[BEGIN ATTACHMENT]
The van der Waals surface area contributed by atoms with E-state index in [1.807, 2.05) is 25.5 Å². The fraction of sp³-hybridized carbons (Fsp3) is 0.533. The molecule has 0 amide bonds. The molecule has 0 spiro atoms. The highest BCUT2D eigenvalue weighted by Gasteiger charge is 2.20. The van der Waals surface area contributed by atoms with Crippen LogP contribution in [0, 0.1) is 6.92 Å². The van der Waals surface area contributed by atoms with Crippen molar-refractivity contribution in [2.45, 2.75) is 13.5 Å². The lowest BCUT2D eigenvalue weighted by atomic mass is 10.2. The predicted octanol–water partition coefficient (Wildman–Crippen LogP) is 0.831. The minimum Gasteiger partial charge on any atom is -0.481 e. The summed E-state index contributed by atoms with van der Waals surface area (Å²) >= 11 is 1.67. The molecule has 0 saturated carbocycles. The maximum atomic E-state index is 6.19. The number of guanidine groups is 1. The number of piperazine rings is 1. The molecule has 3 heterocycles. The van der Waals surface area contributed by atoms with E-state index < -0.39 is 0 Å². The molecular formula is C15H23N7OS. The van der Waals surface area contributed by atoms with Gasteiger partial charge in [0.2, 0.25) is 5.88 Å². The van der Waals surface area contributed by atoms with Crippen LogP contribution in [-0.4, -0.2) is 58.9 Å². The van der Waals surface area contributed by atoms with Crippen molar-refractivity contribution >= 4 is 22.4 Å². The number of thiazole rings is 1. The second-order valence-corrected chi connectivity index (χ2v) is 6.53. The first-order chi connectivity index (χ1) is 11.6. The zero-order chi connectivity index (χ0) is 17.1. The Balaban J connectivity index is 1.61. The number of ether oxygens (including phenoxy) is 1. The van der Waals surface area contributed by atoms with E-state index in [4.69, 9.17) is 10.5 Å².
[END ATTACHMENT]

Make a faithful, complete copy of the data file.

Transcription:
The van der Waals surface area contributed by atoms with E-state index in [1.807, 2.05) is 25.5 Å². The fraction of sp³-hybridized carbons (Fsp3) is 0.533. The molecule has 0 amide bonds. The molecule has 0 spiro atoms. The highest BCUT2D eigenvalue weighted by Gasteiger charge is 2.20. The van der Waals surface area contributed by atoms with Crippen LogP contribution in [0, 0.1) is 6.92 Å². The van der Waals surface area contributed by atoms with Crippen molar-refractivity contribution in [2.45, 2.75) is 13.5 Å². The lowest BCUT2D eigenvalue weighted by atomic mass is 10.2. The predicted octanol–water partition coefficient (Wildman–Crippen LogP) is 0.831. The minimum Gasteiger partial charge on any atom is -0.481 e. The summed E-state index contributed by atoms with van der Waals surface area (Å²) >= 11 is 1.67. The molecule has 0 saturated carbocycles. The maximum atomic E-state index is 6.19. The number of guanidine groups is 1. The number of piperazine rings is 1. The molecule has 3 heterocycles. The van der Waals surface area contributed by atoms with E-state index < -0.39 is 0 Å². The molecular formula is C15H23N7OS. The van der Waals surface area contributed by atoms with Gasteiger partial charge in [0.2, 0.25) is 5.88 Å². The van der Waals surface area contributed by atoms with Crippen LogP contribution in [-0.4, -0.2) is 58.9 Å². The van der Waals surface area contributed by atoms with Crippen molar-refractivity contribution >= 4 is 22.4 Å². The number of thiazole rings is 1. The second-order valence-corrected chi connectivity index (χ2v) is 6.53. The first-order chi connectivity index (χ1) is 11.6. The zero-order chi connectivity index (χ0) is 17.1. The Balaban J connectivity index is 1.61. The number of ether oxygens (including phenoxy) is 1. The van der Waals surface area contributed by atoms with E-state index in [4.69, 9.17) is 10.5 Å².